Disgraced celebrity chef Mario Batali and his former business partner Joseph Bastianich will pay $600,000 to at least 20 former employees in a settlement announced by New York Attorney General Letitia James.

In 2017, the men were accused of fostering a hostile workplace at their storied restaurants, including Babbo, Lupa, and Del Posto. Former female employees came forward to say that Batali groped and sexually assaulted them, and he would often invite them to fellow restaurateur Ken Friedman's The Spotted Pig's third floor, which some nicknamed "the rape room." Batali stepped away from B&B Hospitality, the company he founded with Bastianich, in 2019. B&B later renamed itself Pasta Resources.

Employees also accused Batali and Bastianich of retaliating against them, as well as discriminating against them because they were women. From the AG's press release:

Between 2016 to 2019, multiple employees witnessed or personally experienced unwanted sexual advances, inappropriate touching, and sexually explicit comments from managers and coworkers, and several female employees were forcibly groped, hugged, and/or kissed by male colleagues. Batali himself sexually harassed a female server by making explicit comments to her and grabbing her hand while she was serving him and pulling it towards his crotch. On another occasion, Batali showed a male server at Lupa an unwelcome pornographic video.

Female employees specifically made complaints that chefs and managers blatantly favored male employees and made misogynistic comments degrading women in the workplace. In several instances, a manager made comments about the female employees’ appearance, including observations about their height and weight. They were told to wear makeup and even to get breast implants. The manager also referred to several female employees in front of dining guests as “little girl” and “sensitive,” and said that “females should not work in the mezzanine,” which was a main part of the restaurant.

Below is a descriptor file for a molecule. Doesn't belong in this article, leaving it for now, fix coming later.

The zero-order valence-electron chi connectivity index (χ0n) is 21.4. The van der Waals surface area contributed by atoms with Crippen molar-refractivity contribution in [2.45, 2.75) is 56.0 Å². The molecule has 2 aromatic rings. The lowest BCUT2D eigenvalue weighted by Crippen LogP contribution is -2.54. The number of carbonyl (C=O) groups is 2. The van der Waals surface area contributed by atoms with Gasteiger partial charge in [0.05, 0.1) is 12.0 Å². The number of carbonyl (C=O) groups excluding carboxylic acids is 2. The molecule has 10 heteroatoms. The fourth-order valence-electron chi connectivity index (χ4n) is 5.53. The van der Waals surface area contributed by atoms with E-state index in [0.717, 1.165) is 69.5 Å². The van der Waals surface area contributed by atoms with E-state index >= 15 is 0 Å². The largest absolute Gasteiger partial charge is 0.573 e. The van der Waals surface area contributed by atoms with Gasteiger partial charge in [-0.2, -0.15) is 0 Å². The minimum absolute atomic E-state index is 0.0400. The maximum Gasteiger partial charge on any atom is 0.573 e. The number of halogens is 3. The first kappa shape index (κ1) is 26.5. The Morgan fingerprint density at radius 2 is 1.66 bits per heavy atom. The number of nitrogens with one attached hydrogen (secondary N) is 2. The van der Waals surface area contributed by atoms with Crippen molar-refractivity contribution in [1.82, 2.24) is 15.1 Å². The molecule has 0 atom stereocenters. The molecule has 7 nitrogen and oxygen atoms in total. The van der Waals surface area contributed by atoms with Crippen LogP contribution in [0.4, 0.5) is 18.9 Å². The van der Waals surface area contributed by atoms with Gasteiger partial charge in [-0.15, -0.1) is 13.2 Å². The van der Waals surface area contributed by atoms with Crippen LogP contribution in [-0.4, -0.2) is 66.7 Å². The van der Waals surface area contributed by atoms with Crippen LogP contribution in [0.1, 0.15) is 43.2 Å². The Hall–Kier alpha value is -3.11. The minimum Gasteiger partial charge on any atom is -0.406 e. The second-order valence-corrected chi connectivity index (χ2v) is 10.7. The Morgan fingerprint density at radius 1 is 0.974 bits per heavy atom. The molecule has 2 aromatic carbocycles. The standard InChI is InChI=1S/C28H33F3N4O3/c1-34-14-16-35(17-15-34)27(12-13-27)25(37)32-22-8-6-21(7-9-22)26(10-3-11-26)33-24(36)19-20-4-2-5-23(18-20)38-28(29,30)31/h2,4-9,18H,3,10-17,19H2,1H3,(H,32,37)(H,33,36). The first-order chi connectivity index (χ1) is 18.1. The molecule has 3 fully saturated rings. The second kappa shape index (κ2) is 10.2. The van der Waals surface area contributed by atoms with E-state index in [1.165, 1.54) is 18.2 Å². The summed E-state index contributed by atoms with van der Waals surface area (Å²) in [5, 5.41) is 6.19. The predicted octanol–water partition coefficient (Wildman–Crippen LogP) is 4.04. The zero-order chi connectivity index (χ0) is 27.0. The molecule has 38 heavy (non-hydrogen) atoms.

"Celebrity and fame does not absolve someone from following the law. Sexual harassment is unacceptable for anyone, anywhere — no matter how powerful the perpetrator,” said James in a statement. “Batali and Bastianich permitted an intolerable work environment and allowed shameful behavior that is inappropriate in any setting. Every individual deserves to work in a safe environment, and today's agreement marks one more step towards remedying workplace harassment."

The company, James said, failed to take meaningful action when employees made complaints.

"When my female coworkers and I were being sexually harassed by multiple people at Del Posto, the restaurant’s leadership made us feel as if we were asking for it — as if it is a rite of passage to be harassed at work," Juliana Imperati, a former line cook at the now-shuttered Del Posto, said. "Sexual harassment, discrimination, and retaliation should never be normalized in any industry or workplace."

Brianna Pintens, a former Del Posto server, thanked James and her office for their work, "Management routinely ignored these behaviors, made excuses for the perpetrators, and often used victim blaming as a way to avoid having to deal with a workplace culture rooted in fear and humiliation. While I can’t speak for the countless other victims who faced ongoing harassment and discrimination, I can say that my time working for B&B permanently tarnished my goals and passions for hospitality."

In addition to the financial payment, the settlement requires that all training manuals at the restaurants be received and biannual reports certifying compliance—like records of harassment training—with the agreement must be submitted to the AG's office for three years.

Batali issued a statement to the NY Times, "The past few years have truly been a transformative period. Including the pandemic, there have been a lot of lessons learned over the past three and a half years, and it has given us an opportunity to redefine our business and the culture we want to foster within our restaurants, emerging as the company we want to be."

He faces assault charges in Boston for a 2017 incident where he allegedly groped and kissed a woman at a restaurant. The case is still pending in the Central Division of Boston Municipal Court, and the next hearing is scheduled for September 15th.

AG James noted that victims of sexual harassment or discrimination "that occurred at any of these restaurants since at least 2016," should contact her office at (212) 416-8250.